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E-Mail Analysis Is Key To Catching Terrorists And Corporate Crooks

Spotfire, financed in part by a CIA technology incubator, is introducing a tool for uncovering patterns and relationships in information extracted from E-mail.
As police in London scramble to analyze information they hope will result in the arrests of people involved in the recent bombings and U.S. law enforcement remains on high alert for terrorist threats here, the intelligence community is investing in new technology to help analysts quickly examine communications among suspected terrorists, particularly E-mailed messages.

Backed by In-Q-Tel, the CIA technology incubator, Spotfire Inc. soon will introduce a tool for uncovering patterns and relationships in information extracted from E-mail that will be as useful for anti-terrorism efforts as it is for corporate data analysis.

Data about an E-mail and information contained within an E-mail can be extracted by homegrown programs and through text-mining tools available from a variety vendors, including other In-Q-Tel-supported vendors such as Basis Technology, MetaCarta, and Stratify. Spotfire's product, DecisionSite for Email Analysis, goes to work on the data and presents the results in tables or grids with different-sized splotches of color that indicate data patterns. DecisionSite's Email Portfolio feature lets an analyst store and link E-mail addresses and any other attributes to build a detailed picture of communicators and their activities. E-mails also can be mapped geographically using a variety of mapping technologies, including ESRI Inc.'s ArcGIS software.

Spotfire is looking to push business intelligence and reporting to the next level for both government agencies and commercial businesses, says CEO Christopher Ahlberg, adding that the intelligence community is a key market for E-mail analysis.

In-Q-Tel approached Spotfire in 2003 when the CIA-backed venture-capital firm was looking to invest in technology that could find critical patterns by translating and analyzing data. "Unstructured information is at the core of the analysis that the intelligence community wants to do," Ahlberg says. This information can come from scanned documents, intercepted E-mails, and digital images.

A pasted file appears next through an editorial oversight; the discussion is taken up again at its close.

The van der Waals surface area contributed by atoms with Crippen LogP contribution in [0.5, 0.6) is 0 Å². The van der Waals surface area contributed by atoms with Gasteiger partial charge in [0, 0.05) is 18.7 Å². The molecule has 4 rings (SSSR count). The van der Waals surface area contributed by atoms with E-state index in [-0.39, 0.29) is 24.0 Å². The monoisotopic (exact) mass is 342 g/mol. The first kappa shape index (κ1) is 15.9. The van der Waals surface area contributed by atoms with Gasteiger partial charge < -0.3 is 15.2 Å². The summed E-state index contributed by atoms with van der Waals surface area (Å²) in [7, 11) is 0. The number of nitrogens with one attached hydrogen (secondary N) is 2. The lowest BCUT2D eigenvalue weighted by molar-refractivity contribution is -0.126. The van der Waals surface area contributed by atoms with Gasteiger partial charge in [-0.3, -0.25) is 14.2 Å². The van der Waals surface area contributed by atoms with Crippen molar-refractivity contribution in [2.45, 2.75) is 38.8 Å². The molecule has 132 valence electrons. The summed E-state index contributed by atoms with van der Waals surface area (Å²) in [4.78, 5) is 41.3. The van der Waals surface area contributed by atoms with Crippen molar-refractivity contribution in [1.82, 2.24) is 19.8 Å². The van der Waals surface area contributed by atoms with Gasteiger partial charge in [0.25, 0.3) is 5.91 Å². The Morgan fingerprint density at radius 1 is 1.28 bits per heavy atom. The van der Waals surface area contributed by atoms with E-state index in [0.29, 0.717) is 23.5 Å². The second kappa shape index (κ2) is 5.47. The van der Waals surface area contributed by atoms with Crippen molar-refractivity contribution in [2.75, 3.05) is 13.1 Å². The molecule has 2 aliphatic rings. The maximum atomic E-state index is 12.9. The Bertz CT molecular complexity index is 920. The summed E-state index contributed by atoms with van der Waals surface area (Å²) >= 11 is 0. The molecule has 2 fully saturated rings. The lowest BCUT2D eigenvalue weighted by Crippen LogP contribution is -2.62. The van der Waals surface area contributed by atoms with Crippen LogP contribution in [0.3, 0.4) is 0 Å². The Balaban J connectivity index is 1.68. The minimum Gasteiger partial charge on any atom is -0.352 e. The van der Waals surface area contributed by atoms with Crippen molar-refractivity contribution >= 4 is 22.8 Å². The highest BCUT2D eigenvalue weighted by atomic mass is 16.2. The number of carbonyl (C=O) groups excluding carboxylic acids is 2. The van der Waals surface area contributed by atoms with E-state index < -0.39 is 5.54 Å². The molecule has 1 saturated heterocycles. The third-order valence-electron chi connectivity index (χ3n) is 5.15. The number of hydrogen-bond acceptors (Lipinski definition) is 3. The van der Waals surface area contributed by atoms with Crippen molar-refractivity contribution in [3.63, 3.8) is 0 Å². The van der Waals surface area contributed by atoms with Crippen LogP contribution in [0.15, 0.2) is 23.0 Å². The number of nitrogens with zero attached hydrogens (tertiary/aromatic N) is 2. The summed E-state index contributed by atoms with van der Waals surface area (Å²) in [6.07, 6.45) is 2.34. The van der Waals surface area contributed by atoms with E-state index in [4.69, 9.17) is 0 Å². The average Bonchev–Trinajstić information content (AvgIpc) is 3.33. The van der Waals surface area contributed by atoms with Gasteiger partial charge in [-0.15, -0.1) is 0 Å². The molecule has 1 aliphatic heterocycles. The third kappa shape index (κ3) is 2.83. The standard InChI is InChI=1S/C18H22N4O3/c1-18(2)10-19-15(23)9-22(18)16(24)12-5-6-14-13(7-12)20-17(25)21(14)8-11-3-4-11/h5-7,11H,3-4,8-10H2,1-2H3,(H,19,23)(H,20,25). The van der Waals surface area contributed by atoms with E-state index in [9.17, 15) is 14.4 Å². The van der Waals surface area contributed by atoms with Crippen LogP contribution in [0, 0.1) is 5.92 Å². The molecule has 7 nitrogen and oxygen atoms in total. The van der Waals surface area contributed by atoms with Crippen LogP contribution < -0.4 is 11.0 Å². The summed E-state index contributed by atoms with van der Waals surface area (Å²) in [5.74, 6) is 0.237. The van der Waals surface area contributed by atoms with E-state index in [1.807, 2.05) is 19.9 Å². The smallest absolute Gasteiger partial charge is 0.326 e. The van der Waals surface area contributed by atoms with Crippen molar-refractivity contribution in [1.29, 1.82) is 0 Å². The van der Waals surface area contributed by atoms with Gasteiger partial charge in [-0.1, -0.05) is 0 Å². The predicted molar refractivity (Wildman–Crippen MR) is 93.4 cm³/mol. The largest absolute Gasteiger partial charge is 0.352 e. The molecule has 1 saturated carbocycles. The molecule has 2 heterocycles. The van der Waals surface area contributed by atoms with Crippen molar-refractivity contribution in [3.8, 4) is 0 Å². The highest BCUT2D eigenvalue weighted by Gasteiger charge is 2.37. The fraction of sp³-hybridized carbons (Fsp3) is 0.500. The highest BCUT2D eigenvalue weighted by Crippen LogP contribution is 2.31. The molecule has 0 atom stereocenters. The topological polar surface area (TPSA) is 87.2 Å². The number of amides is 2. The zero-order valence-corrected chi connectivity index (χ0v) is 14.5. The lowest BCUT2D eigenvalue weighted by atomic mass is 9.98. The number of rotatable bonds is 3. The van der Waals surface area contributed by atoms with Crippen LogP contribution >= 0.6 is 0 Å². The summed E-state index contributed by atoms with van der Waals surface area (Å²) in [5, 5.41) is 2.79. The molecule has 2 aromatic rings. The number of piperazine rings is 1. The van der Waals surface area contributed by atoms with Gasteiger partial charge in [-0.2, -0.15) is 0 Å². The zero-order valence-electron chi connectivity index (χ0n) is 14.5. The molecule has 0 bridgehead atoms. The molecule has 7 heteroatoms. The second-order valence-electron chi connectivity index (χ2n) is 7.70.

The challenges of meeting the intelligence community's post-9/11 needs are great. "There's obviously a level of urgency that you're dealing with," Ahlberg says. "There's also a complexity in terms of the information being multilingual, secret, and geographically disbursed."

The mission of In-Q-Tel, which launched in 1999 after a decade in which technology innovators were more interested in the green of Silicon Valley than the red, white, and blue of Washington, D.C., is to foster the development of new and emerging information technologies and pursue research and development that produces solutions to some of the most difficult IT problems facing the CIA. In-Q-Tel has also invested in A4Vision Inc., a provider of 3-D facial-scanning and -recognition software and equipment, as well as multilingual text-mining and information-retrieval software maker Basis Technology, geographic text-search technology provider MetaCarta, and unstructured data-management software maker Stratify.

Although In-Q-Tel is neither part of the CIA nor a government agency, it does receive input from the CIA regarding where it should invest. "We never know if the CIA uses the technology in which we invest," says Eric Kaufmann, In-Q-Tel managing partner and senior VP. "They give us a general direction, such as visualization."

Kaufmann won't say how much In-Q-Tel has invested in Spotfire, but the firm sees Spotfire's visualization technology as a breakthrough technology for E-mail analysis. "We identified Spotfire as a leader in the visualization" market, he says, adding that the E-mail market is important because it's a place where visualization hasn't yet been used. "E-mail has become an increasing part of electronic discovery."

DecisionSite for Email Analysis has the potential to help analysts in the government and in business confirm who's talking with each other via E-mail and how often, says Ed Hart, an IT consultant and a former deputy director at the National Security Agency.

While software that can harvest and graphically represent this data has been around for years, the ease and efficiency of Spotfire's software takes E-mail analysis to a new level of usability. "I had seen it 10 years ago, but it was difficult to use," says Hart, a 30-year veteran of the NSA. "That's why the technology never made it to the marketplace."

The NSA is testing Spotfire's software, Hart says. The amount of data the NSA analyzes daily would fill the Library of Congress, and that's only a small percentage of the data available to the agency. "Any tools that can help them in that analysis process against that total percent of available data is of enormous value because it helps the analysts be selective," he adds. "It's not about taking in more of the stream."

Although Spotfire's technology is being funded in part by a CIA-backed company and the NSA has expressed interest, DecisionSite for Email Analysis could have a much broader appeal that extends to the business world. "Many endeavors, whether in government or private enterprise, have the need to analyze masses of data topical to their area," Hart says. "The application is limited only by the creativity of the person who's trying to apply it."